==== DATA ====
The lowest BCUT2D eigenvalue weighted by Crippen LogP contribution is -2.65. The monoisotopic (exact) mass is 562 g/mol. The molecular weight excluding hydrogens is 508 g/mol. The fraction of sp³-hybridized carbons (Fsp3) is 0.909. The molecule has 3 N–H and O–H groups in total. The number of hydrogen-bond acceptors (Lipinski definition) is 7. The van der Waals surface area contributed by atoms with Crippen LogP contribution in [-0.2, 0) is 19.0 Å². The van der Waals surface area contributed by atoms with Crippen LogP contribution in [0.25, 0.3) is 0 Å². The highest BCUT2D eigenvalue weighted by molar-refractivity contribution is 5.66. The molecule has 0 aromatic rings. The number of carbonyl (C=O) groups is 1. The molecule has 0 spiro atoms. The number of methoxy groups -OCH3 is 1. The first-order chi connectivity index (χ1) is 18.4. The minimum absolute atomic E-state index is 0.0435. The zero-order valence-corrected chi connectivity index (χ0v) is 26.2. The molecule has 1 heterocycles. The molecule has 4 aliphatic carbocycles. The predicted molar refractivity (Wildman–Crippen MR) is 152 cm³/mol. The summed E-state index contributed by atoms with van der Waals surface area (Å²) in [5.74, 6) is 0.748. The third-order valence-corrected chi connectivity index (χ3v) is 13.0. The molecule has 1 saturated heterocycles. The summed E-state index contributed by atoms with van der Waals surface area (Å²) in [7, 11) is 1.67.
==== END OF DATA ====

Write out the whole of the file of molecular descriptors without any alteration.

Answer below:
The lowest BCUT2D eigenvalue weighted by Crippen LogP contribution is -2.65. The monoisotopic (exact) mass is 562 g/mol. The molecular weight excluding hydrogens is 508 g/mol. The fraction of sp³-hybridized carbons (Fsp3) is 0.909. The molecule has 3 N–H and O–H groups in total. The number of hydrogen-bond acceptors (Lipinski definition) is 7. The van der Waals surface area contributed by atoms with Crippen LogP contribution in [-0.2, 0) is 19.0 Å². The van der Waals surface area contributed by atoms with Crippen LogP contribution in [0.25, 0.3) is 0 Å². The highest BCUT2D eigenvalue weighted by molar-refractivity contribution is 5.66. The molecule has 0 aromatic rings. The number of carbonyl (C=O) groups is 1. The molecule has 0 spiro atoms. The number of methoxy groups -OCH3 is 1. The first-order chi connectivity index (χ1) is 18.4. The minimum absolute atomic E-state index is 0.0435. The zero-order valence-corrected chi connectivity index (χ0v) is 26.2. The molecule has 1 heterocycles. The molecule has 4 aliphatic carbocycles. The predicted molar refractivity (Wildman–Crippen MR) is 152 cm³/mol. The summed E-state index contributed by atoms with van der Waals surface area (Å²) in [5.74, 6) is 0.748. The third-order valence-corrected chi connectivity index (χ3v) is 13.0. The molecule has 1 saturated heterocycles. The summed E-state index contributed by atoms with van der Waals surface area (Å²) in [7, 11) is 1.67.